Attention NJ ELA teachers: Would you like to write for the NJCTE blog? We would be happy to publish your ideas and insights about your practice or resources you’ve had success with, etc. We welcome original pieces or those that have been posted elsewhere. Please send queries and contributions to email@example.com.
If you are interested in presenting at NJEA but missed our Twitter chat last Monday, see below for a transcript of our conversation for tips on designing and submitting a successful proposal. The deadline for submitting a proposal is February 28.
To read the chat transcript chronologically, scroll to the bottom of the page and click on the “Load More Tweets” button until you get to the beginning.
by Michele Marotta
It’s a time of expectation at the New Jersey Council of Teachers of English. The annual high school writing contest has entered the judging phase when hundreds of entries from around the state are read attentively by scores of skilled judges. Students wait to see if their poem, short story, or essay has spoken its personal truth with the genuineness, clarity, and originality that will earn the top prize. Close to 250 entries were submitted this year from around the state in response to our question, “What effect has illusion had on your life?” You can almost hear the bated breath.
Thursday, April 11, marks the date of the NJCTE HS Writing Award Reception to be held at Union Catholic High School, in Scotch Plains, NJ, when the winners of our contest are recognized. Not only are they recognized, they are celebrated by the Union Catholic Forensics Team, which performs dramatic excerpts of the winning poems, stories, and essays. A professional New Jersey author also attends as a guest speaker and provides insights into the writing life. This event is open to all NJCTE members and has proven to be one of the highlights of the NJCTE calendar, so please mark the date.
The only more exciting time for me is when our contest writing prompt is first posted on our website, njcte.org, and I imagine that the next Stephen Douglas, Emily Dickinson, Virginia Woolf, or Stephen King will submit an entry and begin their writing career. For an English Language Arts teacher, like me, nothing beats helping students find their writing voice and follow in the footsteps of authors whose literary works reflect or have had an impact on so many lives.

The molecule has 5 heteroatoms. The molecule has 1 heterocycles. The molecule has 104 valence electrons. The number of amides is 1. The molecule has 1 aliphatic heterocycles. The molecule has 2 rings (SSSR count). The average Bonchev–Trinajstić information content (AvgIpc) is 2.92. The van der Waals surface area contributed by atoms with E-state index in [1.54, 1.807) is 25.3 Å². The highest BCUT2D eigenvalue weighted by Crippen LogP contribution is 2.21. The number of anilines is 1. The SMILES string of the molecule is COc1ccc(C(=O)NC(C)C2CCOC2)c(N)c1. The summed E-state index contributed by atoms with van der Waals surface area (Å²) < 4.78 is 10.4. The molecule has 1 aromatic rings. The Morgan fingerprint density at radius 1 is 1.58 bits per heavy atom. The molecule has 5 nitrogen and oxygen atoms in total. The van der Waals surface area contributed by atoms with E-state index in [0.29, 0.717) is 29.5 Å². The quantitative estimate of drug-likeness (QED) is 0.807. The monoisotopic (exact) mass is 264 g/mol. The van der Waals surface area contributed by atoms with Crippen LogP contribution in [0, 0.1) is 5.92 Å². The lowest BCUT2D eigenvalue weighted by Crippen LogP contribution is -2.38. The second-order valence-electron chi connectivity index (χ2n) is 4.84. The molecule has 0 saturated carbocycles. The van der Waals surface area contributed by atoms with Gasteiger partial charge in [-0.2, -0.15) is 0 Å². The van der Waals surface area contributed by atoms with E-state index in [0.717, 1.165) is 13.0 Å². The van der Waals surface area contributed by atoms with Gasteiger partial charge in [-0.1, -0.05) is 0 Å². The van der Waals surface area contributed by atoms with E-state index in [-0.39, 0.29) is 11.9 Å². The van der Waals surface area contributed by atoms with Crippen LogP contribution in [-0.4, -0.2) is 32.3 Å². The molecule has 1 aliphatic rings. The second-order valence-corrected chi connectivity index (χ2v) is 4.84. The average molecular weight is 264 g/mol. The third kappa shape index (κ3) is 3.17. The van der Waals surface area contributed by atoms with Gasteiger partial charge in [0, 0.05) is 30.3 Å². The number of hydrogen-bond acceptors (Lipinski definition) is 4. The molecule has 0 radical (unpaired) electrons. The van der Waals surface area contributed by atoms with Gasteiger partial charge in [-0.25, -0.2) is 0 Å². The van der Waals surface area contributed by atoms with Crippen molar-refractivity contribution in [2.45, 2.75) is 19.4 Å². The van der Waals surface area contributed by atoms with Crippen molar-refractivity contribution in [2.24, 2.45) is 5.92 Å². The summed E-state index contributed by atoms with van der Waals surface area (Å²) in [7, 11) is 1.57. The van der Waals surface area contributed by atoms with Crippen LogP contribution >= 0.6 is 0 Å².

The writer who spoke to my situation grew up in Victorian England in the 1820s. Before I read Great Expectations by Charles Dickens, I didn’t realize that I, like Pip, his young protagonist, lived with a foot in two different worlds. Like Pip, my parents were working-class people: my father, a blue-collar brake shoe man, and my stepmother, a maid who had grown up on a farm in Canada with a dozen siblings, and my natural mother deceased before I had the chance to know her. My home life revolved around household chores, school tests, and burgers out at Roy Rogers. Mirroring Pip again, I also spent time in a completely different realm when I visited my natural mother’s upper middle-class family in France. There, I experienced horseback riding lessons and museum visits. Dickens through Pip helped me navigate my inner perplexity and the confusing pull and counter-pull of the widely varying expectations of my relatives and friends.
The amazing reality that we hope young authors will encounter as they draft poems, short stories and essays for our writing contest each year is this: Their lives have value and meaning, not only for themselves, but potentially for many others who might read and be moved by their words. And these potential “fans” may live a continent or a life time away from them. That’s why our expectations are so great! Please join us!